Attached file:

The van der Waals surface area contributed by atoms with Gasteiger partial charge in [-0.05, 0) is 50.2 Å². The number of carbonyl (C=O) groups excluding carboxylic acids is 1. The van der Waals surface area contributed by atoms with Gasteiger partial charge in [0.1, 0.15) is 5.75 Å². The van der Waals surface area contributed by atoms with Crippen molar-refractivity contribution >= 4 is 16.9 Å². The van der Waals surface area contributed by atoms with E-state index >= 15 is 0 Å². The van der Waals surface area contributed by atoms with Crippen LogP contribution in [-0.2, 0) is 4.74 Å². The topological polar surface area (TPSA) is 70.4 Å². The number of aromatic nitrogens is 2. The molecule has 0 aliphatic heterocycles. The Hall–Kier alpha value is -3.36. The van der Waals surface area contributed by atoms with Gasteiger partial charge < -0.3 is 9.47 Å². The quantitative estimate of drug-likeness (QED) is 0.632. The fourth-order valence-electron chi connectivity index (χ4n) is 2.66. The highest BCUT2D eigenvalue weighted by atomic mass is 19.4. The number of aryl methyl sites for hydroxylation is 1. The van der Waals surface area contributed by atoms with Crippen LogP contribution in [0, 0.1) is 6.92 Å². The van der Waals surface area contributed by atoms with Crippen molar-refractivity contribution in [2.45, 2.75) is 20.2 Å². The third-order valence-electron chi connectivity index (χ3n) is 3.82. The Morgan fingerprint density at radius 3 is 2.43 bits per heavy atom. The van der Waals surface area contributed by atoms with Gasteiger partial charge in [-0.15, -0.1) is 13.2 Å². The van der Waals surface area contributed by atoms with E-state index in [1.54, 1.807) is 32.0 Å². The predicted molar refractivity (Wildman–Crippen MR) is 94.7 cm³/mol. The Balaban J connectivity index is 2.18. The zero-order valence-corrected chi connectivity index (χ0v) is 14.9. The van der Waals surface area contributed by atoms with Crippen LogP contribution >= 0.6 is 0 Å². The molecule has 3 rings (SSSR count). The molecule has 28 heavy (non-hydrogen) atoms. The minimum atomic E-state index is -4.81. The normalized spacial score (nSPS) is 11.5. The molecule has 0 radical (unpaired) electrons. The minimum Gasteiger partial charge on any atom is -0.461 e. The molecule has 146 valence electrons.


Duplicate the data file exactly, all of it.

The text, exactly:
The van der Waals surface area contributed by atoms with Gasteiger partial charge in [-0.05, 0) is 50.2 Å². The number of carbonyl (C=O) groups excluding carboxylic acids is 1. The van der Waals surface area contributed by atoms with Gasteiger partial charge in [0.1, 0.15) is 5.75 Å². The van der Waals surface area contributed by atoms with Crippen molar-refractivity contribution >= 4 is 16.9 Å². The van der Waals surface area contributed by atoms with E-state index >= 15 is 0 Å². The van der Waals surface area contributed by atoms with Crippen LogP contribution in [-0.2, 0) is 4.74 Å². The topological polar surface area (TPSA) is 70.4 Å². The number of aromatic nitrogens is 2. The molecule has 0 aliphatic heterocycles. The Hall–Kier alpha value is -3.36. The van der Waals surface area contributed by atoms with Gasteiger partial charge < -0.3 is 9.47 Å². The quantitative estimate of drug-likeness (QED) is 0.632. The fourth-order valence-electron chi connectivity index (χ4n) is 2.66. The highest BCUT2D eigenvalue weighted by atomic mass is 19.4. The number of aryl methyl sites for hydroxylation is 1. The van der Waals surface area contributed by atoms with Crippen LogP contribution in [0, 0.1) is 6.92 Å². The van der Waals surface area contributed by atoms with Crippen molar-refractivity contribution in [2.45, 2.75) is 20.2 Å². The third-order valence-electron chi connectivity index (χ3n) is 3.82. The Morgan fingerprint density at radius 3 is 2.43 bits per heavy atom. The van der Waals surface area contributed by atoms with Gasteiger partial charge in [-0.15, -0.1) is 13.2 Å². The van der Waals surface area contributed by atoms with E-state index in [1.54, 1.807) is 32.0 Å². The predicted molar refractivity (Wildman–Crippen MR) is 94.7 cm³/mol. The Balaban J connectivity index is 2.18. The zero-order valence-corrected chi connectivity index (χ0v) is 14.9. The van der Waals surface area contributed by atoms with Crippen LogP contribution >= 0.6 is 0 Å². The molecule has 3 rings (SSSR count). The molecule has 28 heavy (non-hydrogen) atoms. The minimum atomic E-state index is -4.81. The normalized spacial score (nSPS) is 11.5. The molecule has 0 radical (unpaired) electrons. The minimum Gasteiger partial charge on any atom is -0.461 e. The molecule has 146 valence electrons.